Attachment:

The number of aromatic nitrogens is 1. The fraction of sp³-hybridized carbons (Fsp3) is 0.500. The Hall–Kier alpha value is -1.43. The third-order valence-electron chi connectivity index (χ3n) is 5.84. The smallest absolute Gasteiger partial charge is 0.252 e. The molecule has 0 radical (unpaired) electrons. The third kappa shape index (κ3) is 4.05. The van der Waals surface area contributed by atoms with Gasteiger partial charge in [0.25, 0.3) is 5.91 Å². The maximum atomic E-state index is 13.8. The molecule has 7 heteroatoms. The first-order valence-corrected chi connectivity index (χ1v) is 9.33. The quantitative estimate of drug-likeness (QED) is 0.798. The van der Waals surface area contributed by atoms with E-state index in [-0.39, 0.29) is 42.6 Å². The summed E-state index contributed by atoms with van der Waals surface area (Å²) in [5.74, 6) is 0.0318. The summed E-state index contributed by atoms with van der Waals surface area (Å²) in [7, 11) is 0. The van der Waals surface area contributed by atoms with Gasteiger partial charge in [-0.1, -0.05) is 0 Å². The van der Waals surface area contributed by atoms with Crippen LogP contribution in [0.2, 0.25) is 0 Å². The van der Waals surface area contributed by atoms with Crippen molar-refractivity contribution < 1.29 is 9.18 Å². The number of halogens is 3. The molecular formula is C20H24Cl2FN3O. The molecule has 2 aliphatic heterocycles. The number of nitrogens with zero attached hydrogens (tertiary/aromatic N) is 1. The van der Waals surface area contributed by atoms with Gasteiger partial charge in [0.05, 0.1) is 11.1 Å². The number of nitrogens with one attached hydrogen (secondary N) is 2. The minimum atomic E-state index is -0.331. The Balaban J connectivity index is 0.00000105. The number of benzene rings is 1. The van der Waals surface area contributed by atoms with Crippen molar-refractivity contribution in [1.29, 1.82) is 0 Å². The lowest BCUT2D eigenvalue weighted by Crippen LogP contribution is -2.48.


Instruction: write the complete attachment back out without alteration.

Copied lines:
The number of aromatic nitrogens is 1. The fraction of sp³-hybridized carbons (Fsp3) is 0.500. The Hall–Kier alpha value is -1.43. The third-order valence-electron chi connectivity index (χ3n) is 5.84. The smallest absolute Gasteiger partial charge is 0.252 e. The molecule has 0 radical (unpaired) electrons. The third kappa shape index (κ3) is 4.05. The van der Waals surface area contributed by atoms with Gasteiger partial charge in [0.25, 0.3) is 5.91 Å². The maximum atomic E-state index is 13.8. The molecule has 7 heteroatoms. The first-order valence-corrected chi connectivity index (χ1v) is 9.33. The quantitative estimate of drug-likeness (QED) is 0.798. The van der Waals surface area contributed by atoms with E-state index in [-0.39, 0.29) is 42.6 Å². The summed E-state index contributed by atoms with van der Waals surface area (Å²) in [5.74, 6) is 0.0318. The summed E-state index contributed by atoms with van der Waals surface area (Å²) in [7, 11) is 0. The van der Waals surface area contributed by atoms with Gasteiger partial charge in [-0.1, -0.05) is 0 Å². The van der Waals surface area contributed by atoms with Crippen LogP contribution in [0.2, 0.25) is 0 Å². The van der Waals surface area contributed by atoms with Crippen molar-refractivity contribution < 1.29 is 9.18 Å². The number of halogens is 3. The molecular formula is C20H24Cl2FN3O. The molecule has 2 aliphatic heterocycles. The number of nitrogens with zero attached hydrogens (tertiary/aromatic N) is 1. The van der Waals surface area contributed by atoms with Gasteiger partial charge in [0.05, 0.1) is 11.1 Å². The number of nitrogens with one attached hydrogen (secondary N) is 2. The minimum atomic E-state index is -0.331. The Balaban J connectivity index is 0.00000105. The number of benzene rings is 1. The van der Waals surface area contributed by atoms with Crippen molar-refractivity contribution in [1.29, 1.82) is 0 Å². The lowest BCUT2D eigenvalue weighted by Crippen LogP contribution is -2.48.